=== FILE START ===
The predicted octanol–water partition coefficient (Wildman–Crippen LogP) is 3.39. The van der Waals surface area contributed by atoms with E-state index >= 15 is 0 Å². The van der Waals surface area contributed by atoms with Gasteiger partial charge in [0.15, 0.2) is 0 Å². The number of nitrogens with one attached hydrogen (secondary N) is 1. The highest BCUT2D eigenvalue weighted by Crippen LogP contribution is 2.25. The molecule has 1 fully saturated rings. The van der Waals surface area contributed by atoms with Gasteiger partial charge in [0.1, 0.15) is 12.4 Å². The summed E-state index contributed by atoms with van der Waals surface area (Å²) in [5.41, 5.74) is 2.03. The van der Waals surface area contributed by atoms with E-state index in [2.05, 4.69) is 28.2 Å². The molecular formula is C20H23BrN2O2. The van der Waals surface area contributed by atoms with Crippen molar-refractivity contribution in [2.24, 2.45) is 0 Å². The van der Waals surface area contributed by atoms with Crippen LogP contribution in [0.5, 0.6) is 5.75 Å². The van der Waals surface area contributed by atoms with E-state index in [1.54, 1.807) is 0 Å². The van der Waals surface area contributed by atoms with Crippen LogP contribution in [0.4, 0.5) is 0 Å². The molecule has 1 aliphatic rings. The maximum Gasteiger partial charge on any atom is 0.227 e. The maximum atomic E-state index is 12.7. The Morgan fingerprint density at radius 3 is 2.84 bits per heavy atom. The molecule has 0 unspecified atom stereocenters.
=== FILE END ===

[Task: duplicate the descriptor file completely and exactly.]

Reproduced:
The predicted octanol–water partition coefficient (Wildman–Crippen LogP) is 3.39. The van der Waals surface area contributed by atoms with E-state index >= 15 is 0 Å². The van der Waals surface area contributed by atoms with Gasteiger partial charge in [0.15, 0.2) is 0 Å². The number of nitrogens with one attached hydrogen (secondary N) is 1. The highest BCUT2D eigenvalue weighted by Crippen LogP contribution is 2.25. The molecule has 1 fully saturated rings. The van der Waals surface area contributed by atoms with Gasteiger partial charge in [0.1, 0.15) is 12.4 Å². The summed E-state index contributed by atoms with van der Waals surface area (Å²) in [5.41, 5.74) is 2.03. The van der Waals surface area contributed by atoms with E-state index in [2.05, 4.69) is 28.2 Å². The molecular formula is C20H23BrN2O2. The van der Waals surface area contributed by atoms with Crippen molar-refractivity contribution in [2.24, 2.45) is 0 Å². The van der Waals surface area contributed by atoms with Crippen LogP contribution in [0.5, 0.6) is 5.75 Å². The van der Waals surface area contributed by atoms with E-state index in [1.54, 1.807) is 0 Å². The van der Waals surface area contributed by atoms with Crippen LogP contribution in [0.4, 0.5) is 0 Å². The molecule has 1 aliphatic rings. The maximum Gasteiger partial charge on any atom is 0.227 e. The maximum atomic E-state index is 12.7. The Morgan fingerprint density at radius 3 is 2.84 bits per heavy atom. The molecule has 0 unspecified atom stereocenters.